Japanese Studies Seminar Series - Expressing oneself through digital storytelling : ANU student-centered Japanese language learning Project

Presenters: Dr. Carol Hayes (ANU) & Dr. Yuki Itani-Adams (ANU)

Contact Details: Carol.Hayes@anu.edu.au; yuki.itani-adams@anu.edu.au

Digital stories that combine image, narrative and sound, provide a powerful way of developing student communicative skills. The process of creating a digital story addresses the goals of 21st century student-centered learning expectations, by focusing on creative thinking, risk-taking and effective communication with the added advantage of developing effective technical literacy.

Is it possible to include ‘impact’ within an assessment rubric for intermediate language-learners oral production? By presenting the results of the Digital Story Telling Project that has been running as part of the ANU 2nd Year Intermediate Japanese language course for the past three years, this paper will demonstrate that the answer to this question is ‘yes’. The project aimed to assess the value of using digital stories in Japanese language teaching as an alternative to the individual oral presentations or tests, and secondly to examine methods of encouraging students to become more proactive and to better express their own personal emotions, beliefs and ideas—beyond a superficial ‘it was fun’ level.

One of the outcomes of the performance-based project was the development of a tighter relationship between course oral production evaluation criteria and expected learning outcomes. The assessment process, incorporating a narrative draft, a draft storyboard and a sample narration audio file, before the submission of the final digital story movie, allowed teachers and students to measure incremental progress and provided teachers with material to help assess each student’s specific strengths and weaknesses. On-the-spot oral assessment based solely on student ability to communicate their understanding has proven very stressful for intermediate learners, and the digital story provides an interesting alternative.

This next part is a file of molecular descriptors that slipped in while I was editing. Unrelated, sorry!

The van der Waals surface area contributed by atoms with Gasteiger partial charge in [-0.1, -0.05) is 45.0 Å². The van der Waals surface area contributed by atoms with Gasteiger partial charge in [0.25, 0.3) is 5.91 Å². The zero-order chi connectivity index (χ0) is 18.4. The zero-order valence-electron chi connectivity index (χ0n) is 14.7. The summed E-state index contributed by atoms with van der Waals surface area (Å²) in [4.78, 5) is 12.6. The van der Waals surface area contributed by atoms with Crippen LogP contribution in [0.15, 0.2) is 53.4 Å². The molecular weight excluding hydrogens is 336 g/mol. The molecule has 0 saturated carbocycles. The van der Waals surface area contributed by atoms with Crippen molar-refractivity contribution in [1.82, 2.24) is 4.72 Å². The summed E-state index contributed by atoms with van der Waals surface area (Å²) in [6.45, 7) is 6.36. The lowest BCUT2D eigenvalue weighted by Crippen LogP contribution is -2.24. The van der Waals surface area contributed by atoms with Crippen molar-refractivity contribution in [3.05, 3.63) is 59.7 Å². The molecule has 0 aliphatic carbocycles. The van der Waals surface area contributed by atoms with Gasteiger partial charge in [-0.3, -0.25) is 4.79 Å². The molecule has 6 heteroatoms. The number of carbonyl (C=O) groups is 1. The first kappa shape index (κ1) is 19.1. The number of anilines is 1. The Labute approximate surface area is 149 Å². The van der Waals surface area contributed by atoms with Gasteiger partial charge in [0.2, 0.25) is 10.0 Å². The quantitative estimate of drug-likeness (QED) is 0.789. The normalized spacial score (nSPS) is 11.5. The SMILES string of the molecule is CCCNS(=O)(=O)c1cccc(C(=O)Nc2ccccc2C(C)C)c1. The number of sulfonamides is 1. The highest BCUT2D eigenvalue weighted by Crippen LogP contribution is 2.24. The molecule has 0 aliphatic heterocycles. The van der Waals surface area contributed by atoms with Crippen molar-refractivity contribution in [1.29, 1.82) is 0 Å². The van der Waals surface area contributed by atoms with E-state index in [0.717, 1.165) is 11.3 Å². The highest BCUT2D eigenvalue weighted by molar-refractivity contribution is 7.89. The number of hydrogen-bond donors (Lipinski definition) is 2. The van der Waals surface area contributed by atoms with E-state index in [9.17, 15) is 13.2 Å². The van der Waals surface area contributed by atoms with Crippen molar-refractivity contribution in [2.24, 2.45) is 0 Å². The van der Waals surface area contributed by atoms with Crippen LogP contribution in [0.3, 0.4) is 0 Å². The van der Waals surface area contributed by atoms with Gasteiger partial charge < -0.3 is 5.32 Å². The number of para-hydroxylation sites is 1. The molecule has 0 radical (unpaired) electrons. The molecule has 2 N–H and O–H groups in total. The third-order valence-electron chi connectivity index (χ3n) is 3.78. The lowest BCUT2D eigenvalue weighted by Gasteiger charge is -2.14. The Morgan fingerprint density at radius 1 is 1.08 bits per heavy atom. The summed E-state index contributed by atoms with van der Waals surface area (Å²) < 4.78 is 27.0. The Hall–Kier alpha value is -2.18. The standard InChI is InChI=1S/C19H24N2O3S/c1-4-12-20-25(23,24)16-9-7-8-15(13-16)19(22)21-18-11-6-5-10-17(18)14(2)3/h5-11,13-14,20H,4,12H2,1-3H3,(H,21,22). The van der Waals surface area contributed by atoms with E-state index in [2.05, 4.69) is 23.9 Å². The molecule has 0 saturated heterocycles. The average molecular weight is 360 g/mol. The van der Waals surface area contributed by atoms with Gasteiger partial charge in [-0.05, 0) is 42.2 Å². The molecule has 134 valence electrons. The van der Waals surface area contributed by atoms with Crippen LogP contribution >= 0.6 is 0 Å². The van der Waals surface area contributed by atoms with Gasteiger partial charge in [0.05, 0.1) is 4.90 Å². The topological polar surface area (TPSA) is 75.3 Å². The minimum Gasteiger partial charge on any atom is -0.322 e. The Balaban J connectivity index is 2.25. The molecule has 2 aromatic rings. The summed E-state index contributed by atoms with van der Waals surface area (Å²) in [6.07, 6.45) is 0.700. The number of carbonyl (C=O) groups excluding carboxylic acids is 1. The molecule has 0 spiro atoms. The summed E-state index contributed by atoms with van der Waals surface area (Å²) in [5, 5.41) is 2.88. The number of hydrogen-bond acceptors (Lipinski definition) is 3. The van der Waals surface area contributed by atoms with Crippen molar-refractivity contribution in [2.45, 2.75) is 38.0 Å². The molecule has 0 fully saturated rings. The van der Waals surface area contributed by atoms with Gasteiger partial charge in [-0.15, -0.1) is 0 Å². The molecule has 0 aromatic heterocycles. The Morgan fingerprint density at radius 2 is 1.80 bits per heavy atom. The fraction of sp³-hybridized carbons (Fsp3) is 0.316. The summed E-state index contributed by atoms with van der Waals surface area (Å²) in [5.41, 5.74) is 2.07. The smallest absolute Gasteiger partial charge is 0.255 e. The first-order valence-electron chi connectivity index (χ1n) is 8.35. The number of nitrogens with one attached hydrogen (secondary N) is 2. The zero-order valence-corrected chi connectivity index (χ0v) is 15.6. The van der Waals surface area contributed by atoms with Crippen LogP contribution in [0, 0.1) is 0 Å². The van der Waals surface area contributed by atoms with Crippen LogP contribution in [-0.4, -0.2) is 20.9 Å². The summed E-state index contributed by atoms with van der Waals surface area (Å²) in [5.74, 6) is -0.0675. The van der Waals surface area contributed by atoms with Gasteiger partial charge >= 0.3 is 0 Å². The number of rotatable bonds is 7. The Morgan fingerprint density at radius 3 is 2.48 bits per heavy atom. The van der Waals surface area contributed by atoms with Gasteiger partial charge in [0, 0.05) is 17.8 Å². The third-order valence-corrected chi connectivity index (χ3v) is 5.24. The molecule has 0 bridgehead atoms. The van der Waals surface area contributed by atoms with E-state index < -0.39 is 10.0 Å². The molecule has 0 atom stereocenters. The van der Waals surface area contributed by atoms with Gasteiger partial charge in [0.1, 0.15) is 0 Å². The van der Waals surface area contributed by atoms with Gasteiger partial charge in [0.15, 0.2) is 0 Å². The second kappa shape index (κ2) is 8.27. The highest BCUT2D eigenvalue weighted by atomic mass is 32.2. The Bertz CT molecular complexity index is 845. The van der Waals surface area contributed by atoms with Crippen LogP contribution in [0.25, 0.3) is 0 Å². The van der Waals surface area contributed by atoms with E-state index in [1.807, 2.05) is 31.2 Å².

This paper will firstly introduce our project focusing on the teaching delivery methods we have developed over the course of the project, including analysis of student evaluations. Secondly, by presenting a detailed linguistic analysis of a number of digital stories, it will demonstrate how students tried to express their emotions, beliefs and thoughts.

Through the Digital Story Telling Project, students were asked to create a story in Japanese about their own personal relationship with something important to them. They were given the title ‘X and Myself’, and allowed to choose any topic that interested them. When we began this project, we encouraged student to use more description, such as adjectival phrases to better express their emotion, believing that this would help. Past research has shown that Japanese adjectival expression can be divided into two broad categories, which we refer to as ‘internal’ and ‘external’ description. Our research shows that most students tend to use only ‘external’ types, which means that their stories became simple descriptions of events rather than successfully expressing their emotional engagement with those events. Further we found that such linguistic devices had very little impact on the success of their stories. Our research has shown that teaching methods and assessment rubrics that focus on the lexical or sentence level structures is insufficient and this will be the focus of our future research. 

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